“Life is a gift to be received with gratitude and a task to be pursued with courage”

We fall down
We lay our crowns
At the feet of Jesus

The greatness of
Mercy and love
At the feet of Jesus

We cry holy, holy, holy
We cry holy, holy, holy
We cry holy, holy, holy
Is the lamb

Christ Tomlin (Revelation 4:8-11)
responding to God’s invitation

First, and importantly, attending church is always good, always worthwhile, always timely, and always the right thing to do. Worship is not, primarily, about us and our need for an “experience.” Worship is about God, and the most important thing about attending church is the bowing down, the reverence and adoration, and the “casting our crowns at the feet of Jesus.”

That said, sometimes Sunday mornings come along with a strong message of encouragement, a word of instruction, a moment of inspiration. That was absolutely the case this past weekend at Hudson Memorial Presbyterian. The guest preacher was our friend Jimmy Hulsey. He shared an excellent message, but it was his reference to a short excerpt from the Presbyterian Confession of 1967 that has really stayed with me. It was presented as an “Affirmation of Life.”

Life is a gift to be received with gratitude and a task to be pursued with courage.

Confession of 1967 – PC(USA) Book of Confessions

Jimmy read the words during the sermon, repeated them, encouraged the congregation to repeat the sentence out loud, and then had us stand to read it – twice – as our affirmation of faith.

I had not seen this phrasing before, or read this portion of the Confession of 1967, but I have thought along these lines many times, written the sentiment in many ways, and articulated its core truth via various paraphrases over the years.

Probably the most common related idea that pops up in my writing has been the following:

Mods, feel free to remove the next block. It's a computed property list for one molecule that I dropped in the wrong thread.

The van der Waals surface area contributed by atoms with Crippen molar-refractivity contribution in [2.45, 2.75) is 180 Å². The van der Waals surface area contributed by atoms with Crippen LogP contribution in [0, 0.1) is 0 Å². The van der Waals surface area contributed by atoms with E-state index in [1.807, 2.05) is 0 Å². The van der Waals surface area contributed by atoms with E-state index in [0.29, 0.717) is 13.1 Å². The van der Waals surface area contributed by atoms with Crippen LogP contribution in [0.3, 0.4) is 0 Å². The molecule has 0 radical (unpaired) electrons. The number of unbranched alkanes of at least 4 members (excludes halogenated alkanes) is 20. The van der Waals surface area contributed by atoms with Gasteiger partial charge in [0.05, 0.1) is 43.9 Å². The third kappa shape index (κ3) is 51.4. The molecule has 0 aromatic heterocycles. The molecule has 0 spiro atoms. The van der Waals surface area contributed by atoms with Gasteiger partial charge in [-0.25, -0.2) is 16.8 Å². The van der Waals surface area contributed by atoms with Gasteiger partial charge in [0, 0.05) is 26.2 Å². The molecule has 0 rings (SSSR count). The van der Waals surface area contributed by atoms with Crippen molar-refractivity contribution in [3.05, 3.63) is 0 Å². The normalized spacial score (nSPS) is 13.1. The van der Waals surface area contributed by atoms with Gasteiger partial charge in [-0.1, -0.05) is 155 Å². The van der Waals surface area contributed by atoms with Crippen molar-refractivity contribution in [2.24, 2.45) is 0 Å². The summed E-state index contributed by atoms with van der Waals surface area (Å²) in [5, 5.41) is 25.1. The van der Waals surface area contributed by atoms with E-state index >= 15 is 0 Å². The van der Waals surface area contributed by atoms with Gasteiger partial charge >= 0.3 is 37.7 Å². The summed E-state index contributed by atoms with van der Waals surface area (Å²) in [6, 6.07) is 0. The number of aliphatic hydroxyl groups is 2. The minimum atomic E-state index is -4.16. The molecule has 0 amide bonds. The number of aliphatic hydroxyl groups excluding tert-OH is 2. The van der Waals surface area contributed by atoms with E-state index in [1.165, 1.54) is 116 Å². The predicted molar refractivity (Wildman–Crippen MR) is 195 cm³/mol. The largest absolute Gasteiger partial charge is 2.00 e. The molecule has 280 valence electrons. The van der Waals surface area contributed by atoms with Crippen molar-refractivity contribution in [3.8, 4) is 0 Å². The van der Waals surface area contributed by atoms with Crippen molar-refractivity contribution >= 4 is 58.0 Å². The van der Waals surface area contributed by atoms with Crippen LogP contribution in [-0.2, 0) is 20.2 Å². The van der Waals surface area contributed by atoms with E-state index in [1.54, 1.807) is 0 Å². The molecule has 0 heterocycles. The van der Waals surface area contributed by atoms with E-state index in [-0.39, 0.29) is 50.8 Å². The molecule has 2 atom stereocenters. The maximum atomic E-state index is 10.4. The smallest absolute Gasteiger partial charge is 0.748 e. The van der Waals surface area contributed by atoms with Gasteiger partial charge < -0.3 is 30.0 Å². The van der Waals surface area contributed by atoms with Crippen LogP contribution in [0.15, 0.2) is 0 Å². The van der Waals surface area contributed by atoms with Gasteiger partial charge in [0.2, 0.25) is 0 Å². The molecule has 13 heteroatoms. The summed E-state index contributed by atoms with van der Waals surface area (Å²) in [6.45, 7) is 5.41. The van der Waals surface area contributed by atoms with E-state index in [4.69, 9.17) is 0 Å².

Jesus is God’s invitation, and our best response is to live like we mean it – because God certainly meant something important when each one of us was imagined, designed, created, and gifted to this world!

I particularly like the Confession of 1967’s reference to pursuing life with courage. We can accept the idea of new life in and through Jesus all we like, singing about it and talking about it; but it is living into the truth of the Christ-life that requires courage.

Jesus put it this way: “I have said this to you, so that in me you may have peace. In the world you face persecution/trouble/difficulty. But take courage (be encouraged, take heart); I have conquered the world!” (John 16:33)

– Rebekah and Derek Maul

When we receive the peace that Jesus offers, and when we understand that he has already conquered this world, then we can live with purpose and with courage.

The Good News of Jesus is encouraging! How else could we respond other than living like Jesus meant for us to live, receiving the gift of life and responding to the invitation to live as God’s children?

What a privilege! What a challenge! – DEREK

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